Earlier this month, a Maryland medical malpractice jury in what is considered to be a conservative jurisdiction for personal injury claims returned its verdict in favor of the estate of a woman who died due to the failure to timely diagnose her internal bleeding while she was on blood thinners.
The Maryland medical malpractice jury awarded $125,000 for the woman’s conscious pain and suffering, $38,000 for the woman’s medical expenses, $8,900 for her funeral expenses, $127,000 for the loss of household services, $125,000 to her husband for his loss of consortium claim, and $30,000 to each of her five children for their non-economic losses caused by their mother’s unexpected death.
The Alleged Underlying Facts
The woman was experiencing swelling in her left leg that led her to go to a hospital emergency room for diagnosis and treatment. The medical staff at the emergency room diagnosed the woman as having acute deep vein thrombosis along with pulmonary embolism. She was admitted to the hospital, where she was placed on blood thinners. At the time of her discharge from the hospital five days later, she was given prescriptions for two blood thinners that she promptly filled.
One of the prescribed blood thinners required regular monitoring to insure that her blood clotting remained within the therapeutic range. The blood test, called INR (International Normalized Ratio), measures how long it takes for blood to clot – the higher the INR, the longer it will take for blood to clot and the higher the risk of bleeding. Depending on the INR result, the blood thinner medication may be adjusted in order to remain within the optimal range.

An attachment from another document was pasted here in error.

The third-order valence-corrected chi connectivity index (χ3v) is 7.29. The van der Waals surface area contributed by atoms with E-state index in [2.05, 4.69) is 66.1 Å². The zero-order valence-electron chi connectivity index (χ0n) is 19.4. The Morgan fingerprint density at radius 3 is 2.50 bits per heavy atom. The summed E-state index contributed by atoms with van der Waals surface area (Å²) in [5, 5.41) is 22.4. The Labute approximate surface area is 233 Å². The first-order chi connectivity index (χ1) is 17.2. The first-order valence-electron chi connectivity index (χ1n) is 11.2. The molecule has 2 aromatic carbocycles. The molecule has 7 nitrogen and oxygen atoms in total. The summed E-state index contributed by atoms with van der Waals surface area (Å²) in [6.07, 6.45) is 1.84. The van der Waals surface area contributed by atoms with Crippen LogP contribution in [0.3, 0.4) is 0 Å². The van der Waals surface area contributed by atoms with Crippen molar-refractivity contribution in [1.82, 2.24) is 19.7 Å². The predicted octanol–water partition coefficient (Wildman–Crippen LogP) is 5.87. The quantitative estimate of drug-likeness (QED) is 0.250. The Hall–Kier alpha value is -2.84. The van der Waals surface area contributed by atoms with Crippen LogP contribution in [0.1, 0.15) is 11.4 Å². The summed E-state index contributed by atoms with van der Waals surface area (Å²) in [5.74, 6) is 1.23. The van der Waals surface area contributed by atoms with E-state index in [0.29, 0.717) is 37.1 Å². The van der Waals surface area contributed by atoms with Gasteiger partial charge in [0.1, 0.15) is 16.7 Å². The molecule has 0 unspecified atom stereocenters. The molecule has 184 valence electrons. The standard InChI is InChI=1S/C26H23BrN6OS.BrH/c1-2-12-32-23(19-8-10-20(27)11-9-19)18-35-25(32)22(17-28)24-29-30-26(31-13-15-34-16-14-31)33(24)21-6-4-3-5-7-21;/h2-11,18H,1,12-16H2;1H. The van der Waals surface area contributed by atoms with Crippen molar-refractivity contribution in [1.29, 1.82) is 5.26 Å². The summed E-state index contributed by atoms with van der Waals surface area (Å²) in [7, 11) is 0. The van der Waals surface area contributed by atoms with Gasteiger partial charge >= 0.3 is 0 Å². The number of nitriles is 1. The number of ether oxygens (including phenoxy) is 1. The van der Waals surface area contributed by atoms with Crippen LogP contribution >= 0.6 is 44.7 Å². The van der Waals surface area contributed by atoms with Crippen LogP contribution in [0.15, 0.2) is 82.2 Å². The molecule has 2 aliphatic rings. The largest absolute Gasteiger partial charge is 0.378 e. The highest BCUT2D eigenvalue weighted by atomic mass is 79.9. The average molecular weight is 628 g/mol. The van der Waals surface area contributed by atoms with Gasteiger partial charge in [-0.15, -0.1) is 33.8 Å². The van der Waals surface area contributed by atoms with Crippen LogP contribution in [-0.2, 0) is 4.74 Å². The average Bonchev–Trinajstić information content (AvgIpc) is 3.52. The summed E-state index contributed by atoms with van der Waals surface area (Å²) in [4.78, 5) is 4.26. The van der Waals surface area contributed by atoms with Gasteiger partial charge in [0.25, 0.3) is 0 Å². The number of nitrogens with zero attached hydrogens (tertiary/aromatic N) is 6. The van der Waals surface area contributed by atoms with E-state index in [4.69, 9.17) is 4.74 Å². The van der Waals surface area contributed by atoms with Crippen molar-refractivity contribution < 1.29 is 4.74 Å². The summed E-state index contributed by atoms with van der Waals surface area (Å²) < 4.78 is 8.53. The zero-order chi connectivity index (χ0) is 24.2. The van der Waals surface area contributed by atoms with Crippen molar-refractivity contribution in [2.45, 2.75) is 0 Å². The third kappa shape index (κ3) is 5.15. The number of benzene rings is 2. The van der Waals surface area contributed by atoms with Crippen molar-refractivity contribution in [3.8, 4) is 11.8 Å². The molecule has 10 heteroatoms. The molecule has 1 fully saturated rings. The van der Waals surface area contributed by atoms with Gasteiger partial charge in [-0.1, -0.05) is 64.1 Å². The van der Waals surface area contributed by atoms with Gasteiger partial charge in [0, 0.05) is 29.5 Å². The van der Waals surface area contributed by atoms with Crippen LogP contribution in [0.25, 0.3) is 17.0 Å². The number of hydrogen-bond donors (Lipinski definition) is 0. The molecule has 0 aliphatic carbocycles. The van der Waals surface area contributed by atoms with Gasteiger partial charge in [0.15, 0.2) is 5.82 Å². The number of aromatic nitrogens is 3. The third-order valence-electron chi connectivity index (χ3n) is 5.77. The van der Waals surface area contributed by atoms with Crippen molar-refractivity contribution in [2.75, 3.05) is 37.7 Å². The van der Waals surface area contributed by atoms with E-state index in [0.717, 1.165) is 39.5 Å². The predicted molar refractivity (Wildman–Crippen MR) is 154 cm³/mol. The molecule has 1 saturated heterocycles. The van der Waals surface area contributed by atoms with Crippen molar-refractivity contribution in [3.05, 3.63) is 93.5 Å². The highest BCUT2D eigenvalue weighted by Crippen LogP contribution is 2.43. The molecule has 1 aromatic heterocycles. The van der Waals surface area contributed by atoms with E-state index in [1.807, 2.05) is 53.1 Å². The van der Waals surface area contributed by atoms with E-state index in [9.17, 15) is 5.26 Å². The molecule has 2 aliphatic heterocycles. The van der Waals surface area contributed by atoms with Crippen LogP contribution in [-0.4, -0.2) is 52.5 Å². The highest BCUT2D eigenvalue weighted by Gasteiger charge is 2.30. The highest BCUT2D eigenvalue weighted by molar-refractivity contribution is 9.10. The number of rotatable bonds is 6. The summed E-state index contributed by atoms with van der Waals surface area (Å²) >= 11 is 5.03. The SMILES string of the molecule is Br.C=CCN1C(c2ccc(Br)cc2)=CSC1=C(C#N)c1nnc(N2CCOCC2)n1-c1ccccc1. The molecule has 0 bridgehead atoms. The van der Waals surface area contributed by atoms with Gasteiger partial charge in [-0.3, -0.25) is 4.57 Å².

The woman had her blood tested within days after her release from the hospital, at which time her INR was lower than the recommended range and her physician therefore increased the dosage of her blood thinner medication. Subsequently, the woman awoke with severe hip and pelvic pain that can be a sign of a hematoma, which is particularly worrisome in a patient on blood thinners whose INR may be too high.
An ambulance transferred the woman back to the hospital, where she was examined by a physician’s assistant and given narcotic pain medication that did not appear to help. In the emergency room, she was unable to walk and she complained that she had spasms in her thigh. Despite her symptoms and her recent medical history, no scans or other medical tests were ordered. She was transferred from the hospital to a nursing home.
The following day, the woman was in her bed in the nursing home when she was having trouble breathing. An ambulance was called and she was returned to the hospital, where she was diagnosed as being in hemorrhagic shock with a large hematoma. An INR test showed that her level was 9.9, which is dangerously high. The woman was given 11 units of packed red blood cells. She remained in the hospital for several days before being transported to a nursing home, where she was found unresponsive the next day. An ambulance was called but she died while being transported to the hospital.
If you suffered serious harm that may be due to medical malpractice in Maryland, you should promptly find a Maryland medical malpractice lawyer who may investigate your medical negligence claim for you and represent you in a Maryland medical malpractice case, if appropriate.
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